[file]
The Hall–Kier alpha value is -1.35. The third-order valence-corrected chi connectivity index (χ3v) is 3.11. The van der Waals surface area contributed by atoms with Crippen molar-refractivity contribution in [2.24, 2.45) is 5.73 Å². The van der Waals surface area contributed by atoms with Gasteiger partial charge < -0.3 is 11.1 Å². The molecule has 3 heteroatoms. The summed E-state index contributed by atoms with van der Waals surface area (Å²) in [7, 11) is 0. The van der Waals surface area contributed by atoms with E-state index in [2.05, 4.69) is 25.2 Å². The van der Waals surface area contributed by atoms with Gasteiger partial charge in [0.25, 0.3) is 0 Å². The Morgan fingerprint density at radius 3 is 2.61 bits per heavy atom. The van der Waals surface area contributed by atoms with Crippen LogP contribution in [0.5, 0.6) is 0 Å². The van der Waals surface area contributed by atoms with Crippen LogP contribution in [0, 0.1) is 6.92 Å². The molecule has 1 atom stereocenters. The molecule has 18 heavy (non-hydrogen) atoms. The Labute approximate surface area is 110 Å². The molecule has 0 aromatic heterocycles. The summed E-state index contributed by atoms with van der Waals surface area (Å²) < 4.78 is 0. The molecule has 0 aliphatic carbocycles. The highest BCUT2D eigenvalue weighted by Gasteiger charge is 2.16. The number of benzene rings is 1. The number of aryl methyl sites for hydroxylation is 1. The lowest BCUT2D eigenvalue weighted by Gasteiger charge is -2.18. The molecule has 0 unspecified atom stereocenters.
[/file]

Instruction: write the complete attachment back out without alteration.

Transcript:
The Hall–Kier alpha value is -1.35. The third-order valence-corrected chi connectivity index (χ3v) is 3.11. The van der Waals surface area contributed by atoms with Crippen molar-refractivity contribution in [2.24, 2.45) is 5.73 Å². The van der Waals surface area contributed by atoms with Gasteiger partial charge < -0.3 is 11.1 Å². The molecule has 3 heteroatoms. The summed E-state index contributed by atoms with van der Waals surface area (Å²) in [7, 11) is 0. The van der Waals surface area contributed by atoms with E-state index in [2.05, 4.69) is 25.2 Å². The van der Waals surface area contributed by atoms with Gasteiger partial charge in [0.25, 0.3) is 0 Å². The Morgan fingerprint density at radius 3 is 2.61 bits per heavy atom. The van der Waals surface area contributed by atoms with Crippen LogP contribution in [0.5, 0.6) is 0 Å². The van der Waals surface area contributed by atoms with Crippen LogP contribution in [0, 0.1) is 6.92 Å². The molecule has 1 atom stereocenters. The molecule has 18 heavy (non-hydrogen) atoms. The Labute approximate surface area is 110 Å². The molecule has 0 aromatic heterocycles. The summed E-state index contributed by atoms with van der Waals surface area (Å²) < 4.78 is 0. The molecule has 0 aliphatic carbocycles. The highest BCUT2D eigenvalue weighted by Gasteiger charge is 2.16. The number of benzene rings is 1. The number of aryl methyl sites for hydroxylation is 1. The lowest BCUT2D eigenvalue weighted by Gasteiger charge is -2.18. The molecule has 0 unspecified atom stereocenters.